WOOD v. WOOD.
In an action for divorce on the grounds of cruelty the wife prevailed and had a judgment awarding the home property to her as a part of the community. A short time before the marriage the husband took title to the property making a down payment and paid monthly installments both before and after the marriage. About two years later the parties had marital difficulties and then the appellant transferred the property to his wife as her separate property. The wife commenced an action for divorce which was dismissed and the parties returned to live together. About this time the respondent made a deed to the property transferring it from herself to appellant and respondent as joint tenants. On the trial of this action the respondent testified that it was her intention and understanding that the effect of the deed was to give the property the status of community property and that though the deed contained the words creating a joint tenancy she did not know what that expression meant or that it was any different than community property.
The trial court found in accordance with this evidence that nothwithstanding the words in the deed the parties intended to create a community interest only and therefore awarded the entire property to respondent.
On this appeal no attack is made upon this evidence or this finding of fact. The sole ground of appeal is that since under a joint tenancy the interests of husband and wife are separate property the trial court committed error in awarding all this property to the wife. This proposition the respondent concedes but she goes further and argues that when the interests of husband and wife are in litigation the court is not bound by the language of the deed of conveyance but it may take evidence to discover the intentions of the parties as to their respective rights. The recent case of Tomaier v. Tomaier, 23 Cal.2d 754, 757, 146 P.2d 905, 906, states all the rules of law applicable to this appeal. It would serve no purpose to give a recital of the oral testimony as its sufficiency is not questioned and it would serve no purpose to discuss or cite authorities for the accepted rule that when the trial court had made a finding of fact on substantial and competent evidence such finding is binding upon the reviewing court. It is sufficient to cite at some length from the Tomaier case since the quotation following covers the only debatable question on this appeal.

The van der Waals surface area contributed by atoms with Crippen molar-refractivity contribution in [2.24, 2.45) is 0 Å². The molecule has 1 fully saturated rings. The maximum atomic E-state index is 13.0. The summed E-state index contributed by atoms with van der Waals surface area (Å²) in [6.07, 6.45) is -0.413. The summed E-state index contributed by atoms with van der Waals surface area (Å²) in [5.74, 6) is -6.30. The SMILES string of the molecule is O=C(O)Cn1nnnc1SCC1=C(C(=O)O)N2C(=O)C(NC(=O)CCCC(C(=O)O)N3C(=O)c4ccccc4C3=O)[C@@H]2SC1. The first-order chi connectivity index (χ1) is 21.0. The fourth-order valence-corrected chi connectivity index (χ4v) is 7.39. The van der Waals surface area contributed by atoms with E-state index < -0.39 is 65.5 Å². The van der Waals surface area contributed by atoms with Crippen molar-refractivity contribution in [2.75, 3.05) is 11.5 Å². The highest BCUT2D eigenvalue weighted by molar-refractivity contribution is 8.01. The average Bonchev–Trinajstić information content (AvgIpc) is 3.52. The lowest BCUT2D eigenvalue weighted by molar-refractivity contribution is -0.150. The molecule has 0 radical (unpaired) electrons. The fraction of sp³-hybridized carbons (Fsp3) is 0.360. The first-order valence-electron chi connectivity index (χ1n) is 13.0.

‘It is the general rule that evidence may be admitted to establish that real property is community property, even though title has been acquired under a deed executed in a form that ordinarily creates in the grantee a common law estate with incidents unlike those under the law of community property. Thus land may be shown to be community property even though it is granted to one spouse alone as his or her property in fee simple. Jaegel v. Johnson, 148 Cal. 695, 84 P. 175; Hammond v. McCollough, 159 Cal. 639, 115 P. 216; Hibernia Sav. & Loan Soc. v. DeRyana, 210 Cal. 532, 292 P. 632; In re Estate of Cronvall, 220 Cal. 503, 31 P.2d 372.
‘Again, it may be shown that husband and wife intended to take property as community property even though they accepted a deed drawn to them as tenants in common. Trimble v. Trimble, 219 Cal. 340, 26 P.2d 477; Steere v. Barnet, 54 Cal.App. 589, 202 P. 166. It has in fact been held unequivocally that evidence is admissible to show that husband and wife who took property as joint tenants actually intended it to be community property. Hulse v. Lawson, 212 Cal. 614, 299 P. 525; Jansen v. Jansen, 127 Cal.App. 294, 15 P.2d 777; see Minnich v. Minnich, 127 Cal.App. 1, 8, 15 P.2d 804; Horsman v. Maden, 48 Cal.App.2d 635, 640, 120 P.2d 92. Such rulings are designed to prevent the use of common law forms of conveyance to later the community character of real property contrary to the intention of the parties.’
NOURSE, Presiding Justice.
GOODELL, and DOOLING, JJ., concur.